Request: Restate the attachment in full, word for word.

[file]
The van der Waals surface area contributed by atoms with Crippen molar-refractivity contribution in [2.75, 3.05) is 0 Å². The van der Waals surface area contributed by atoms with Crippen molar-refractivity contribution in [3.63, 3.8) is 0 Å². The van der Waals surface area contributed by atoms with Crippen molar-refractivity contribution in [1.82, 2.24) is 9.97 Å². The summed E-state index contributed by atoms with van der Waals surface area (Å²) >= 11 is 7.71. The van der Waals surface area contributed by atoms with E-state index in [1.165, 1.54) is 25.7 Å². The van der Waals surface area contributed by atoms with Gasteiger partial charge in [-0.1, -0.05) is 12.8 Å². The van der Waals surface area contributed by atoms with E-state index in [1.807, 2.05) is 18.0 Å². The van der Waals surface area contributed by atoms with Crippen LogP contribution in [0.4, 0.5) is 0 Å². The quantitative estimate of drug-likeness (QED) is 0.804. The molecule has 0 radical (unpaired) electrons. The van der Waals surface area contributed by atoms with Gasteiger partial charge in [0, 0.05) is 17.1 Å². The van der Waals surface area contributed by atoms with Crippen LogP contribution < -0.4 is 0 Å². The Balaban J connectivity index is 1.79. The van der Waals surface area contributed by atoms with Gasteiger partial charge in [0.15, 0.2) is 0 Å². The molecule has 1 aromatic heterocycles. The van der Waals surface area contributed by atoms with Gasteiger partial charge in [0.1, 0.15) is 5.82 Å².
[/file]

The van der Waals surface area contributed by atoms with Crippen molar-refractivity contribution in [2.75, 3.05) is 0 Å². The van der Waals surface area contributed by atoms with Crippen molar-refractivity contribution in [3.63, 3.8) is 0 Å². The van der Waals surface area contributed by atoms with Crippen molar-refractivity contribution in [1.82, 2.24) is 9.97 Å². The summed E-state index contributed by atoms with van der Waals surface area (Å²) >= 11 is 7.71. The van der Waals surface area contributed by atoms with E-state index in [1.165, 1.54) is 25.7 Å². The van der Waals surface area contributed by atoms with Gasteiger partial charge in [-0.1, -0.05) is 12.8 Å². The van der Waals surface area contributed by atoms with E-state index in [1.807, 2.05) is 18.0 Å². The van der Waals surface area contributed by atoms with Crippen LogP contribution in [0.4, 0.5) is 0 Å². The quantitative estimate of drug-likeness (QED) is 0.804. The molecule has 0 radical (unpaired) electrons. The van der Waals surface area contributed by atoms with Gasteiger partial charge in [0, 0.05) is 17.1 Å². The van der Waals surface area contributed by atoms with Crippen LogP contribution < -0.4 is 0 Å². The Balaban J connectivity index is 1.79. The van der Waals surface area contributed by atoms with Gasteiger partial charge in [0.15, 0.2) is 0 Å². The molecule has 1 aromatic heterocycles. The van der Waals surface area contributed by atoms with Gasteiger partial charge in [0.1, 0.15) is 5.82 Å².